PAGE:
November 23, 1916.
Dear Miss Addams:
I have been overwhelmed with financial work and am just getting abreast of delayed editorial matters; among them your enclosures in regard to Bertrand Russell. We can certainly make up something from the Cambridge Magazine material.
But I am fired with another notion. You will recall that you wrote to Mr. Russell asking him, some months ago, to let us publish his lectures in The Survey, but received no reply. Perhaps the letters didn't get through. I am not sure that this is the same series. But whether they are or not, I am wondering if we could not get the six lectures for publication in The Survey. It seems to me it would be a ten-strike.
Would you be willing to cable him asking for them? I have [$250] free in a small item called "Investigations" which I have clung to in our budget for use in case of emergency -- or opportunity. Surely there is no other way in which we could employ it to better advantage. I feel confident I could raise another $250 for this special purpose, if you felt that for you to offer $500 would be more dignified and effective. That, by the way, was the amount of his fine, and according to the Cambridge Magazine his belongings were exposed for sale for just that sum to pay the fine of 100 pounds under the Defense Realm Act.
You will know whether you had best cable direct to Mr. Russell or to the editor of the Cambridge Magazine, to act as our emissary. Of course it is conceivable that Mr. Russell could place the lectures in some other American [magazine for?] [page 2] a very much more considerable figure; but I do not know that they would handle the series entire, or that they would count for as much as to reach The Survey group.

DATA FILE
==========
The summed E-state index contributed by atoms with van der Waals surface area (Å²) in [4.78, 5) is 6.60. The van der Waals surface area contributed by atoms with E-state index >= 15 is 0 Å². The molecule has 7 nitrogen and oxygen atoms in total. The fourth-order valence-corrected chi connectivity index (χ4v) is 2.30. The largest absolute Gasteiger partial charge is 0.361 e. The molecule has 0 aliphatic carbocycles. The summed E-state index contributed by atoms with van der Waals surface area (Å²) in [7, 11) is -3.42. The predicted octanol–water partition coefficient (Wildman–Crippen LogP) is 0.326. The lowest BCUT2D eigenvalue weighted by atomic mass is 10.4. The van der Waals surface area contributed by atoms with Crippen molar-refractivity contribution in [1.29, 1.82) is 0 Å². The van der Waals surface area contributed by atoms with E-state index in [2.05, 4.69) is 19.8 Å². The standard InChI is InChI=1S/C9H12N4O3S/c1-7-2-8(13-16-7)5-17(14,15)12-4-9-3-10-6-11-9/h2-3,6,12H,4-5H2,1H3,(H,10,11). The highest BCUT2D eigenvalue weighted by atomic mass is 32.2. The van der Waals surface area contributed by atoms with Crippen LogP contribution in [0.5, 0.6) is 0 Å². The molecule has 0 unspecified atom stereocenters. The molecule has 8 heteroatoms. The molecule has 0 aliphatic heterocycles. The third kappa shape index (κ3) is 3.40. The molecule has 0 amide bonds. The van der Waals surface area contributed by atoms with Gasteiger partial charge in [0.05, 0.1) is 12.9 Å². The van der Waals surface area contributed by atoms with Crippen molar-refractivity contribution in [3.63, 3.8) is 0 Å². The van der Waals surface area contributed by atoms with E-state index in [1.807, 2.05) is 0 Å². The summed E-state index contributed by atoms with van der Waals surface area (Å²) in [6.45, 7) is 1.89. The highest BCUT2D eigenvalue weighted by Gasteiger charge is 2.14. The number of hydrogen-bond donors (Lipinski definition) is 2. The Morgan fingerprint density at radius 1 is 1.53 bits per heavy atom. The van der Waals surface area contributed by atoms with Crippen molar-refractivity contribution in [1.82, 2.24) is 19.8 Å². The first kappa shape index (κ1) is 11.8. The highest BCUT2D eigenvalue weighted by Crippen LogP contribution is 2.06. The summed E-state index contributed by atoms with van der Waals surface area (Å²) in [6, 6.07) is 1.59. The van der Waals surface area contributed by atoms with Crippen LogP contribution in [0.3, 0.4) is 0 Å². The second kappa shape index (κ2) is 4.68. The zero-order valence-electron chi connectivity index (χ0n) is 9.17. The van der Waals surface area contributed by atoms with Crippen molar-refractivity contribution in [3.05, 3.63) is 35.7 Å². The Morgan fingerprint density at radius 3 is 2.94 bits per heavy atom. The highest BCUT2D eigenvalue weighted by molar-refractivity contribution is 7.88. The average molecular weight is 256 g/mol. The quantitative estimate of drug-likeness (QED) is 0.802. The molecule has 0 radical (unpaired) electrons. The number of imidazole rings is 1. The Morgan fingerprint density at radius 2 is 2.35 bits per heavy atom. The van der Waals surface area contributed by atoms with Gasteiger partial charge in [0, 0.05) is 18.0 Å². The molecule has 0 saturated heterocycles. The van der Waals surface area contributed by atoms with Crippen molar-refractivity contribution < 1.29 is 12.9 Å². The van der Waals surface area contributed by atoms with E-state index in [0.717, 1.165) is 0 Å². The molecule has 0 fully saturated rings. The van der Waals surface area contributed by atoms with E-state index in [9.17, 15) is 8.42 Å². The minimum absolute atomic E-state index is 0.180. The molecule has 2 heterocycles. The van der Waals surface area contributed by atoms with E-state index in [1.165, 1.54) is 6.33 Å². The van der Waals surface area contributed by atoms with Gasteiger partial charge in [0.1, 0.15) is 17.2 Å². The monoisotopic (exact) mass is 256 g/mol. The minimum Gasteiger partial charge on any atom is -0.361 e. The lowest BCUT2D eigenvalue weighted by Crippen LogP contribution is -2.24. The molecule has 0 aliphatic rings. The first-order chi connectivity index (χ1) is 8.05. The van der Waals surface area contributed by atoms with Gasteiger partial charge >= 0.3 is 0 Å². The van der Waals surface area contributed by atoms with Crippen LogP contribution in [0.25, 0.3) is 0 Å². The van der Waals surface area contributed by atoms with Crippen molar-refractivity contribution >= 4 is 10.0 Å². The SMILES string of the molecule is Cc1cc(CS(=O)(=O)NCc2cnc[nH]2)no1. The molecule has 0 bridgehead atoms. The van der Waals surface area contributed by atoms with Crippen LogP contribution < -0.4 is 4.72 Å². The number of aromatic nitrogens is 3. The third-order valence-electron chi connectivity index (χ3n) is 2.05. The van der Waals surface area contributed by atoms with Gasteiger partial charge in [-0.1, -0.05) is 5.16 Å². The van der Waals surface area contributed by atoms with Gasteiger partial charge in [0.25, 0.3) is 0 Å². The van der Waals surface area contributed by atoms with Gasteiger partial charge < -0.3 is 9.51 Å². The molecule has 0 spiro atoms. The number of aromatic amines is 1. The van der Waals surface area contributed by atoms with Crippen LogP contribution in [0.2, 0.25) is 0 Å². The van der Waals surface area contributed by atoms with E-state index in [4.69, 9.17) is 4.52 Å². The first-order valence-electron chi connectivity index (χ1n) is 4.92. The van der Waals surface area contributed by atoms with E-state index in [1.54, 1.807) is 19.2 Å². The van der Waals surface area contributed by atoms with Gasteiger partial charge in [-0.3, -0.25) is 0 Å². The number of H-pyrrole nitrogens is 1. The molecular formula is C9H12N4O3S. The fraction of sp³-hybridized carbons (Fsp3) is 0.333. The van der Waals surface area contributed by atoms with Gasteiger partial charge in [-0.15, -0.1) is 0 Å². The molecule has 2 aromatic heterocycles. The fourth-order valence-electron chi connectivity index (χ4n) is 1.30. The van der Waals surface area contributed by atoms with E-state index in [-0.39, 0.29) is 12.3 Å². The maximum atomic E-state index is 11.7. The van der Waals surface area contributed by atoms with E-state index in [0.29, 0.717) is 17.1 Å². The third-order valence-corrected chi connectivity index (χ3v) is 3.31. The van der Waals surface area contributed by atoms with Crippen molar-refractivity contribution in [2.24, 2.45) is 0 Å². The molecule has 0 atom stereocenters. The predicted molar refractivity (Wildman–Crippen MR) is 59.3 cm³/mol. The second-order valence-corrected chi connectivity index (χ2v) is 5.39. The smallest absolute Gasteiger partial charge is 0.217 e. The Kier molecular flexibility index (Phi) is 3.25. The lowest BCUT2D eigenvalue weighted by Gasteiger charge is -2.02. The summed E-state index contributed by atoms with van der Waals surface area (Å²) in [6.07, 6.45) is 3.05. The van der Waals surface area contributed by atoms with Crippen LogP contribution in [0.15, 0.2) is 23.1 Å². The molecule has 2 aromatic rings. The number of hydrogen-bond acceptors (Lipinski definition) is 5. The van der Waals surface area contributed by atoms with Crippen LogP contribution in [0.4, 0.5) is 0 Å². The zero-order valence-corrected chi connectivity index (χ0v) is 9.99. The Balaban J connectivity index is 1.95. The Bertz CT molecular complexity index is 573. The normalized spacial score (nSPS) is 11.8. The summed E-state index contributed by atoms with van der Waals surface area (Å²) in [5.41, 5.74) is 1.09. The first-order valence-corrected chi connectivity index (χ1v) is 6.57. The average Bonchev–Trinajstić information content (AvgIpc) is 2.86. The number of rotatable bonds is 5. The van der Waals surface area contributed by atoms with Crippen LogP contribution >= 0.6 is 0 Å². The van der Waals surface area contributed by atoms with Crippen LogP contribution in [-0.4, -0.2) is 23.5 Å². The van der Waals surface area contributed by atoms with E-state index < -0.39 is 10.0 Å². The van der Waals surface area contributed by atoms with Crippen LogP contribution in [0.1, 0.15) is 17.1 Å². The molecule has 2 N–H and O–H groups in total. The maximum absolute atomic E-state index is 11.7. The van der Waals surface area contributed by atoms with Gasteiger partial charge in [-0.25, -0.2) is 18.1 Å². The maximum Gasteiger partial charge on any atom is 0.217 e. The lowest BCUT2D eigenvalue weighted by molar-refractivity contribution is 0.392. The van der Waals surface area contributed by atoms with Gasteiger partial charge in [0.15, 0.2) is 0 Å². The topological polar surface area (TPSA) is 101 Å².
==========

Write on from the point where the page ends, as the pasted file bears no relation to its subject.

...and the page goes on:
Perhaps they would have to be sent from abroad by some third party so as not to be held up by the censor, and without any indication as to their authorship. You would know best how much as to "method" need go in the cable. Will you let me know the cost of the cable charge so that we can reimburse you?
Are you to be at the Washington conference? I am hoping to get there.
We have just received a really remarkable article on "The American Bugbear" by Prof. Henry R. Mussey, for use in an early issue. It tells of the reaction upon the average people (social thinkers) of Japan of the American militarist movement; and by showing us the reverse of the shield will I think prove a mighty effective document.